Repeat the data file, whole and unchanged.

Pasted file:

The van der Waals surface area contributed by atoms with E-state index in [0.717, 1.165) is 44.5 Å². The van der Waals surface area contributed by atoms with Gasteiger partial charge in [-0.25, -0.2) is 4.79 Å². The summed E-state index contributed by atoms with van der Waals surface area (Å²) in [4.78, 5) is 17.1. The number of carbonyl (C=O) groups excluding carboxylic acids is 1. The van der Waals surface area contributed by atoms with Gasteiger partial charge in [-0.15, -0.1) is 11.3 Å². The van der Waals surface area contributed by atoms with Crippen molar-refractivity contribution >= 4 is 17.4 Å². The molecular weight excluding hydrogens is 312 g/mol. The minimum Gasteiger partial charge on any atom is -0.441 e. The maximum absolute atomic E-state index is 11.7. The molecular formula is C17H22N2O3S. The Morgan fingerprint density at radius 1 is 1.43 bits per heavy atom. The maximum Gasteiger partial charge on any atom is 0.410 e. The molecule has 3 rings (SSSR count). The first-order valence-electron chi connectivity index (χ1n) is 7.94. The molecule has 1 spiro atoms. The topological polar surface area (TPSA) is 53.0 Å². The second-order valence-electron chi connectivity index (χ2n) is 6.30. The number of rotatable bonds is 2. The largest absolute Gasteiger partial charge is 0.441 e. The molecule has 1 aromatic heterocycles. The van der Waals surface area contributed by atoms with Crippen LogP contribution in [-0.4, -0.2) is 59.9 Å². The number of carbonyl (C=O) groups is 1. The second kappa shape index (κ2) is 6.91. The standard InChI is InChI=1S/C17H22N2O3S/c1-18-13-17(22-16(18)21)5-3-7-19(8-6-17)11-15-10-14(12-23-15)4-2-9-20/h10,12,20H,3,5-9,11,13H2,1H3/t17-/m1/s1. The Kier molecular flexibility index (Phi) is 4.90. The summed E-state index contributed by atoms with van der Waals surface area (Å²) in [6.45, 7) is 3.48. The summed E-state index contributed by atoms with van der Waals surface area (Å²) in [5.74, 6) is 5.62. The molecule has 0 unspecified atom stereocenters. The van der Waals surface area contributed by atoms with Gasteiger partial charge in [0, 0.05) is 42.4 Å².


The van der Waals surface area contributed by atoms with E-state index in [0.717, 1.165) is 44.5 Å². The van der Waals surface area contributed by atoms with Gasteiger partial charge in [-0.25, -0.2) is 4.79 Å². The summed E-state index contributed by atoms with van der Waals surface area (Å²) in [4.78, 5) is 17.1. The number of carbonyl (C=O) groups excluding carboxylic acids is 1. The van der Waals surface area contributed by atoms with Gasteiger partial charge in [-0.15, -0.1) is 11.3 Å². The van der Waals surface area contributed by atoms with Crippen molar-refractivity contribution >= 4 is 17.4 Å². The molecular weight excluding hydrogens is 312 g/mol. The minimum Gasteiger partial charge on any atom is -0.441 e. The maximum absolute atomic E-state index is 11.7. The molecular formula is C17H22N2O3S. The Morgan fingerprint density at radius 1 is 1.43 bits per heavy atom. The maximum Gasteiger partial charge on any atom is 0.410 e. The molecule has 3 rings (SSSR count). The first-order valence-electron chi connectivity index (χ1n) is 7.94. The molecule has 1 spiro atoms. The topological polar surface area (TPSA) is 53.0 Å². The second-order valence-electron chi connectivity index (χ2n) is 6.30. The number of rotatable bonds is 2. The largest absolute Gasteiger partial charge is 0.441 e. The molecule has 1 aromatic heterocycles. The van der Waals surface area contributed by atoms with Crippen LogP contribution in [-0.4, -0.2) is 59.9 Å². The number of carbonyl (C=O) groups is 1. The second kappa shape index (κ2) is 6.91. The standard InChI is InChI=1S/C17H22N2O3S/c1-18-13-17(22-16(18)21)5-3-7-19(8-6-17)11-15-10-14(12-23-15)4-2-9-20/h10,12,20H,3,5-9,11,13H2,1H3/t17-/m1/s1. The Kier molecular flexibility index (Phi) is 4.90. The summed E-state index contributed by atoms with van der Waals surface area (Å²) in [6.45, 7) is 3.48. The summed E-state index contributed by atoms with van der Waals surface area (Å²) in [5.74, 6) is 5.62. The molecule has 0 unspecified atom stereocenters. The van der Waals surface area contributed by atoms with Gasteiger partial charge in [0, 0.05) is 42.4 Å².